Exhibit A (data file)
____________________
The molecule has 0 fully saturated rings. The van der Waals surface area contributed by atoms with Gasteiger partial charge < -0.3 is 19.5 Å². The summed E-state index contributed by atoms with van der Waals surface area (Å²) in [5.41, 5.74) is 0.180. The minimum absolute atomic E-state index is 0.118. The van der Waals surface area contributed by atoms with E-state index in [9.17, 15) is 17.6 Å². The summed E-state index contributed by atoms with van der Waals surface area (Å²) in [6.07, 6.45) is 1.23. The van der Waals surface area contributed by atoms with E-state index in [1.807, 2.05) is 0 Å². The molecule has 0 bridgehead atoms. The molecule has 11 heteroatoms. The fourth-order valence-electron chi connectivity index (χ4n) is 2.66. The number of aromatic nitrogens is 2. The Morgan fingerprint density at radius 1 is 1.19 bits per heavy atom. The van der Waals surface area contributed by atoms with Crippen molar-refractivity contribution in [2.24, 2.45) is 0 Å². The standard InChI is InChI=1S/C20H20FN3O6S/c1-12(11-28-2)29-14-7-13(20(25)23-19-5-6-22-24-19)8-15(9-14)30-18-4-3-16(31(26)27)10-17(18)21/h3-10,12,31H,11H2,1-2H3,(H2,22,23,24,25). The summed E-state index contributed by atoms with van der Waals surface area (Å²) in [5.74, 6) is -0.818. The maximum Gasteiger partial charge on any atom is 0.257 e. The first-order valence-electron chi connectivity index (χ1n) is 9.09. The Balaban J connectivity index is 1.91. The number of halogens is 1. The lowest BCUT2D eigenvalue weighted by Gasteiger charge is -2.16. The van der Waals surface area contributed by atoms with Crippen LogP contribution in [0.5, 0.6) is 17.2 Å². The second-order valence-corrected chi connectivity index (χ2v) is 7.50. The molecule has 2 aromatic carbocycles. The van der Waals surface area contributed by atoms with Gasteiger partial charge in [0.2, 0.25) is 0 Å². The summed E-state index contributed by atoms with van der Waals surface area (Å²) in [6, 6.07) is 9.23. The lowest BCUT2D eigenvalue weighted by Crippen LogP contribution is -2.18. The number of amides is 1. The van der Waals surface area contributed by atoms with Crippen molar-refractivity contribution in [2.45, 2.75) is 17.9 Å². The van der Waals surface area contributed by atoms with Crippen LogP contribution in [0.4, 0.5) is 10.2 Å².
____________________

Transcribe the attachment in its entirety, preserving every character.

The molecule has 0 fully saturated rings. The van der Waals surface area contributed by atoms with Gasteiger partial charge < -0.3 is 19.5 Å². The summed E-state index contributed by atoms with van der Waals surface area (Å²) in [5.41, 5.74) is 0.180. The minimum absolute atomic E-state index is 0.118. The van der Waals surface area contributed by atoms with E-state index in [9.17, 15) is 17.6 Å². The summed E-state index contributed by atoms with van der Waals surface area (Å²) in [6.07, 6.45) is 1.23. The van der Waals surface area contributed by atoms with E-state index in [1.807, 2.05) is 0 Å². The molecule has 0 bridgehead atoms. The molecule has 11 heteroatoms. The fourth-order valence-electron chi connectivity index (χ4n) is 2.66. The number of aromatic nitrogens is 2. The Morgan fingerprint density at radius 1 is 1.19 bits per heavy atom. The van der Waals surface area contributed by atoms with Crippen molar-refractivity contribution in [2.24, 2.45) is 0 Å². The standard InChI is InChI=1S/C20H20FN3O6S/c1-12(11-28-2)29-14-7-13(20(25)23-19-5-6-22-24-19)8-15(9-14)30-18-4-3-16(31(26)27)10-17(18)21/h3-10,12,31H,11H2,1-2H3,(H2,22,23,24,25). The summed E-state index contributed by atoms with van der Waals surface area (Å²) in [5.74, 6) is -0.818. The maximum Gasteiger partial charge on any atom is 0.257 e. The first-order valence-electron chi connectivity index (χ1n) is 9.09. The Balaban J connectivity index is 1.91. The number of halogens is 1. The lowest BCUT2D eigenvalue weighted by Gasteiger charge is -2.16. The van der Waals surface area contributed by atoms with Crippen LogP contribution in [0.5, 0.6) is 17.2 Å². The second-order valence-corrected chi connectivity index (χ2v) is 7.50. The molecule has 2 aromatic carbocycles. The van der Waals surface area contributed by atoms with Gasteiger partial charge in [0.2, 0.25) is 0 Å². The summed E-state index contributed by atoms with van der Waals surface area (Å²) in [6, 6.07) is 9.23. The lowest BCUT2D eigenvalue weighted by Crippen LogP contribution is -2.18. The number of amides is 1. The van der Waals surface area contributed by atoms with Crippen molar-refractivity contribution in [2.45, 2.75) is 17.9 Å². The van der Waals surface area contributed by atoms with Crippen LogP contribution in [0.4, 0.5) is 10.2 Å².